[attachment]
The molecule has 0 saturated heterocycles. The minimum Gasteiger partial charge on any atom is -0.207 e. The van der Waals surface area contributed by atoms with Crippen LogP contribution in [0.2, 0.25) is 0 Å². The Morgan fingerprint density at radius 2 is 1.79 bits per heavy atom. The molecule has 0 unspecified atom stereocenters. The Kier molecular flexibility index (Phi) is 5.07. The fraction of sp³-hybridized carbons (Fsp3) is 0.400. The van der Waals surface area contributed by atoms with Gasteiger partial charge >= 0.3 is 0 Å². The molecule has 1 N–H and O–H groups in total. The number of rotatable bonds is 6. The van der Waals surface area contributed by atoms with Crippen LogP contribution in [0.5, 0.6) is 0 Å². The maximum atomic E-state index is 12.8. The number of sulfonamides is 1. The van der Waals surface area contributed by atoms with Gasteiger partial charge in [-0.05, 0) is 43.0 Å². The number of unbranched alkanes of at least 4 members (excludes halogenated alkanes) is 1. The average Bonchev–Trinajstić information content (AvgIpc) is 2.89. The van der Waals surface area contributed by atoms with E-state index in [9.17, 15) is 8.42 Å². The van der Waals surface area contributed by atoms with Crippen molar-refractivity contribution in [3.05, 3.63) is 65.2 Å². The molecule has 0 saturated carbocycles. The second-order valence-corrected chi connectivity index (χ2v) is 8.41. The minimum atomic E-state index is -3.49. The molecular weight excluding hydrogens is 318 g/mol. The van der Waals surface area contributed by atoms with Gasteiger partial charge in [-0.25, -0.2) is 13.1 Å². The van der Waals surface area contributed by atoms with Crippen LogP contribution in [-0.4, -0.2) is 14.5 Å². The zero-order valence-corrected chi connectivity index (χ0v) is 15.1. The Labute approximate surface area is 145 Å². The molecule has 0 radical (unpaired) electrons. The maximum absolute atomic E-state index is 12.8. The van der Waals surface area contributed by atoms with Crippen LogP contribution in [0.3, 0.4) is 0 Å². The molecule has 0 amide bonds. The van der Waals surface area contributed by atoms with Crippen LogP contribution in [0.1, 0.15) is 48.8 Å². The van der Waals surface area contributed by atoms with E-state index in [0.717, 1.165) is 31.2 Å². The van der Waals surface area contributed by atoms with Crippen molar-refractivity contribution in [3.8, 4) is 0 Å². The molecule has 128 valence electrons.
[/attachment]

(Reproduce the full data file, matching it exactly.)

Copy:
The molecule has 0 saturated heterocycles. The minimum Gasteiger partial charge on any atom is -0.207 e. The van der Waals surface area contributed by atoms with Crippen LogP contribution in [0.2, 0.25) is 0 Å². The Morgan fingerprint density at radius 2 is 1.79 bits per heavy atom. The molecule has 0 unspecified atom stereocenters. The Kier molecular flexibility index (Phi) is 5.07. The fraction of sp³-hybridized carbons (Fsp3) is 0.400. The van der Waals surface area contributed by atoms with Gasteiger partial charge >= 0.3 is 0 Å². The molecule has 1 N–H and O–H groups in total. The number of rotatable bonds is 6. The van der Waals surface area contributed by atoms with Crippen LogP contribution in [0.5, 0.6) is 0 Å². The maximum atomic E-state index is 12.8. The number of sulfonamides is 1. The van der Waals surface area contributed by atoms with Gasteiger partial charge in [-0.05, 0) is 43.0 Å². The number of unbranched alkanes of at least 4 members (excludes halogenated alkanes) is 1. The average Bonchev–Trinajstić information content (AvgIpc) is 2.89. The van der Waals surface area contributed by atoms with E-state index in [9.17, 15) is 8.42 Å². The van der Waals surface area contributed by atoms with Crippen molar-refractivity contribution in [3.05, 3.63) is 65.2 Å². The molecule has 0 saturated carbocycles. The second-order valence-corrected chi connectivity index (χ2v) is 8.41. The minimum atomic E-state index is -3.49. The molecular weight excluding hydrogens is 318 g/mol. The van der Waals surface area contributed by atoms with Gasteiger partial charge in [-0.25, -0.2) is 13.1 Å². The van der Waals surface area contributed by atoms with Crippen LogP contribution in [-0.4, -0.2) is 14.5 Å². The zero-order valence-corrected chi connectivity index (χ0v) is 15.1. The Labute approximate surface area is 145 Å². The molecule has 0 radical (unpaired) electrons. The maximum absolute atomic E-state index is 12.8. The van der Waals surface area contributed by atoms with Crippen LogP contribution in [0.3, 0.4) is 0 Å². The molecule has 0 amide bonds. The van der Waals surface area contributed by atoms with Crippen LogP contribution in [0.1, 0.15) is 48.8 Å². The van der Waals surface area contributed by atoms with E-state index in [0.717, 1.165) is 31.2 Å². The van der Waals surface area contributed by atoms with Crippen molar-refractivity contribution in [3.8, 4) is 0 Å². The molecule has 128 valence electrons.